But Mr. Hunter does not himself appear to have formed any very distinct notions about Slavery a matter concerning which almost any slave in Virginia could be his teacher. "If," says he, "it be the control which man exercises over man, or if it consist in the degree of that control when you have ascertained the line where that control is freedom, and where, on the other side, it becomes slavery, you may find at home an application of your definition. Are we told that the good of society calls for the relation of parent and child? who does not know that the control often exercised by the parent over his offspring is as despotic as that of the master over the slave. If the good of society, then, call for this relation, à fortiori the good of society demands that when two such races come together as are found side by side with us, that the weaker should be reduced to the dominion of the stronger." The inequalities of human condition," among which Mr. Hunter puts Slavery, he says are "inevitable." "Establish what laws you will, you cannot prevent it. You cannot prevent the inferior from being enslaved, either as a class or as individuals." He very religiously concludes, that it is uncontrollable, because "an ordination of Providence." What a God must Senator Hunter have, and what parents must there be in Virginia, who are not disgraced by treating their chil dren as the slaves are generally treated!


Mr. Hunter, as might naturally enough be supposed, has a gloomy and uncomfortable view of the race to which he belongs. Instead of entertaining the belief that men are born to assist each other, to make each other more happy, that strength is given to the strong to aid the weak, he says, whole progress of ordinary life seems to consist in a series of victories achieved by the stronger over the weaker"; "that as, amongst herds of animals, the stronger appropriates the larger share of the food designed for all, and appropriates it at the expense of the weaker, so, of the races of man, the superior subdues or supplants the inferior, and the equal and general reward of society is but a universal struggle between man and man"-not for the perfection of their nature, but for the prizes that are to be obtained.

With regard to Senator Berrien's speech we shall have but little to say. It is not very long, as speeches on the wrong side, or on the questionable side, usually are. Nor has it the clearness and compactness of Mr. Calhoun's speeches, which we hardly ever read without a stronger wish than in the case

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of any other slave-holding member of Congress, that he was on the right side of the Slavery question; for on it he appears as much demented as ever Don Quixote was on the subject of knight-errantry.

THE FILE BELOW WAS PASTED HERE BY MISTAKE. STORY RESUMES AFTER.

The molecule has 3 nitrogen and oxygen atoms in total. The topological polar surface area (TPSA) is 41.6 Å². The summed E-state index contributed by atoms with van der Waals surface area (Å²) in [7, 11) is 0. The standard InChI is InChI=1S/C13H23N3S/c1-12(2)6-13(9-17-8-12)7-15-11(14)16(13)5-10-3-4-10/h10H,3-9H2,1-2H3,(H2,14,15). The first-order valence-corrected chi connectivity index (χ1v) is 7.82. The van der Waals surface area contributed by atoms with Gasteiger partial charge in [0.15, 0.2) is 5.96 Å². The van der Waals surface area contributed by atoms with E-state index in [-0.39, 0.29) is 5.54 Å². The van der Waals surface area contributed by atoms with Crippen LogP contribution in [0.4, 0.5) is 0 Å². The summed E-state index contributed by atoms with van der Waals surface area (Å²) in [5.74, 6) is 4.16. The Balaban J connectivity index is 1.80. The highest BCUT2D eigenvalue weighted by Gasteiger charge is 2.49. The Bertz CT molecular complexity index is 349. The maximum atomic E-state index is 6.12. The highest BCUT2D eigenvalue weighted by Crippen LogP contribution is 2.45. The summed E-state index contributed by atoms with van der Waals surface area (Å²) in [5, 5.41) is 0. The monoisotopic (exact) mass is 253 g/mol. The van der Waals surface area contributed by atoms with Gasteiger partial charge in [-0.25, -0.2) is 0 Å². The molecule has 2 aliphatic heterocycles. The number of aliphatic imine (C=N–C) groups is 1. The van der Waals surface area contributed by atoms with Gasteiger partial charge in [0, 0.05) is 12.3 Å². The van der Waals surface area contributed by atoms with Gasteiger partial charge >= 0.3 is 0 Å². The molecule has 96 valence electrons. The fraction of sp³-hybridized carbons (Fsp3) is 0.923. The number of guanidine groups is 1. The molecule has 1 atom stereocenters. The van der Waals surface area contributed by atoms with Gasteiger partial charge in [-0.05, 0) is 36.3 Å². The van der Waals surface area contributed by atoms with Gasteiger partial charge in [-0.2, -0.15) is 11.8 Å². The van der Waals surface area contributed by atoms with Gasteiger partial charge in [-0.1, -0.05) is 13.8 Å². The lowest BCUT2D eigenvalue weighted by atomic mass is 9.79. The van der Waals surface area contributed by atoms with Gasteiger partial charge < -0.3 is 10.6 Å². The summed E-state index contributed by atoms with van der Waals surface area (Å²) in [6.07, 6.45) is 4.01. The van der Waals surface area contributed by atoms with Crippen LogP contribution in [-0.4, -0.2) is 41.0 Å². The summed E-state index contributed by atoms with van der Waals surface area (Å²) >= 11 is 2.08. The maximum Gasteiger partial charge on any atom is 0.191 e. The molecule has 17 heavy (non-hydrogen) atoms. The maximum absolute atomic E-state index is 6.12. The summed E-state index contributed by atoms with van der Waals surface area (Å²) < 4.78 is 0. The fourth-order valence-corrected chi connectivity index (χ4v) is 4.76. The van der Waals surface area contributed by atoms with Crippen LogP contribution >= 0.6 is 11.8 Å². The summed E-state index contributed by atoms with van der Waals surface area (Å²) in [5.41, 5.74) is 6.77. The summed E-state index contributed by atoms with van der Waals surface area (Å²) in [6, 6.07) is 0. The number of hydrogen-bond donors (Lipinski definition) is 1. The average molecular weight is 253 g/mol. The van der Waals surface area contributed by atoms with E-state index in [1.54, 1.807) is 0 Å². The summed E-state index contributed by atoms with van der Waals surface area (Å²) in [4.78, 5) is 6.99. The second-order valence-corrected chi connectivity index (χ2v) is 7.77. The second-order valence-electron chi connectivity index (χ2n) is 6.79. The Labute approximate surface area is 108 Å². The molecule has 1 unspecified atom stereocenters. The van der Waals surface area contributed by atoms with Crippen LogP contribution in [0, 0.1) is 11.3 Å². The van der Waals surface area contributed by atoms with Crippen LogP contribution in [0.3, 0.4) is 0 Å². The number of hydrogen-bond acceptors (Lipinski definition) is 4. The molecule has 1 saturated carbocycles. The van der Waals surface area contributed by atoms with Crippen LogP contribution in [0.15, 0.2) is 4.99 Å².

But as indistinct and unsatisfactory as Mr. Berrien often is, we get from him some matters worthy of consideration. It has been the opinion-universal, we think, amongst impartial men that in a state or territory where Slavery was not established, or, in some form, recognized by law, it could not exist, at least nowadays. But it seems that this opinion was altogether a mistake, for the Senator tells us that "the precise converse was decided in the Supreme Court of Louisiana"-" and that the learned judge who pronounced that decision stated it as a legal axiom, that in all governments in which the municipal regulations are not absolutely opposed to slavery, persons reduced to that state may be held in it." To such a degree of corruption has Slavery brought our state courts! To examine such an opinion and formally show its unsoundness, would be to prove ourselves as great simpletons as we would take our readers, or the court delivering the opinion, to be.

The following statement is contained in the last paragraph of Mr. Berrien's speech:

"Slaves are recognized as property by your navigation laws. You provide for their transportation coastwise, from the port of any state to any port or place within the limits of the United States. A citizen of Savannah holding a slave, the issue of one purchased by him from your officer, under a sale for direct taxes, for which he has paid the price which you hold, goes before the collector of that port, and having complied with the requisitions of that law, obtains from him a permit to transport that slave to Monterey, a port or place within the limits of the United States, there to be sold as a slave, or to be held to service or labor; and having your title to this slave and you having his money, he has also your permit to carry him there as a slave: tell me what au

*As Mr. Berrien has neither given the name of the case, nor that of the "learned "judge who delivered the opinion, may he not have confounded it with one given by the Supreme Court of Missouri, in which this notion is found? It is not necessary to show any general custom in a country of holding negroes in slavery to prove its legality. If it be found to exist in fact, even to a limited extent, and no positive law prohibiting it be shown, it will be decided legal." We have a belief, and with us it is a pretty strong one, that there has been the mistake supposed: for we have entertained no small respect for the good sense of the decisions of the Supreme Court of Louisiana, and the dictum just quoted is entirely in opposition to it.